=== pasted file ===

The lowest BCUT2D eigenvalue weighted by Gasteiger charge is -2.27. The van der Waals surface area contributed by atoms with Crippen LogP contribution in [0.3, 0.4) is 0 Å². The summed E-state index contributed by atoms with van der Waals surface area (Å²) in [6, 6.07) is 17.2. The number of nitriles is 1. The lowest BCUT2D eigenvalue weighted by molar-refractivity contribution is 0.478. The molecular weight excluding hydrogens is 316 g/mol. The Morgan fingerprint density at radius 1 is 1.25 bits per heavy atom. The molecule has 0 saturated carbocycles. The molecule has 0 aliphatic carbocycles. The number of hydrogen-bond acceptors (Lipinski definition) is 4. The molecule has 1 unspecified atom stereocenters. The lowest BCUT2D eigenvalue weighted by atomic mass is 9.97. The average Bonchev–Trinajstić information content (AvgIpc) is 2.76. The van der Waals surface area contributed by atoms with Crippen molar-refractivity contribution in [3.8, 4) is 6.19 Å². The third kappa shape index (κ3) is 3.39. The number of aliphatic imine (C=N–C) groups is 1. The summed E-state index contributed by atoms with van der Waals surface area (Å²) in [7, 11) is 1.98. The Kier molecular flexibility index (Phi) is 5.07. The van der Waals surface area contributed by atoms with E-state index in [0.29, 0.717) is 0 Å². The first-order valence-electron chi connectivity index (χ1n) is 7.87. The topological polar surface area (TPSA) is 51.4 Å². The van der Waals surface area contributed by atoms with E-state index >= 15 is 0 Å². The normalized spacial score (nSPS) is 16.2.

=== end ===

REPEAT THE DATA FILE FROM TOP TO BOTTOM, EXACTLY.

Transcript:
The lowest BCUT2D eigenvalue weighted by Gasteiger charge is -2.27. The van der Waals surface area contributed by atoms with Crippen LogP contribution in [0.3, 0.4) is 0 Å². The summed E-state index contributed by atoms with van der Waals surface area (Å²) in [6, 6.07) is 17.2. The number of nitriles is 1. The lowest BCUT2D eigenvalue weighted by molar-refractivity contribution is 0.478. The molecular weight excluding hydrogens is 316 g/mol. The Morgan fingerprint density at radius 1 is 1.25 bits per heavy atom. The molecule has 0 saturated carbocycles. The molecule has 0 aliphatic carbocycles. The number of hydrogen-bond acceptors (Lipinski definition) is 4. The molecule has 1 unspecified atom stereocenters. The lowest BCUT2D eigenvalue weighted by atomic mass is 9.97. The average Bonchev–Trinajstić information content (AvgIpc) is 2.76. The van der Waals surface area contributed by atoms with Crippen molar-refractivity contribution in [3.8, 4) is 6.19 Å². The third kappa shape index (κ3) is 3.39. The number of aliphatic imine (C=N–C) groups is 1. The summed E-state index contributed by atoms with van der Waals surface area (Å²) in [7, 11) is 1.98. The Kier molecular flexibility index (Phi) is 5.07. The van der Waals surface area contributed by atoms with E-state index in [0.29, 0.717) is 0 Å². The first-order valence-electron chi connectivity index (χ1n) is 7.87. The topological polar surface area (TPSA) is 51.4 Å². The van der Waals surface area contributed by atoms with E-state index >= 15 is 0 Å². The normalized spacial score (nSPS) is 16.2.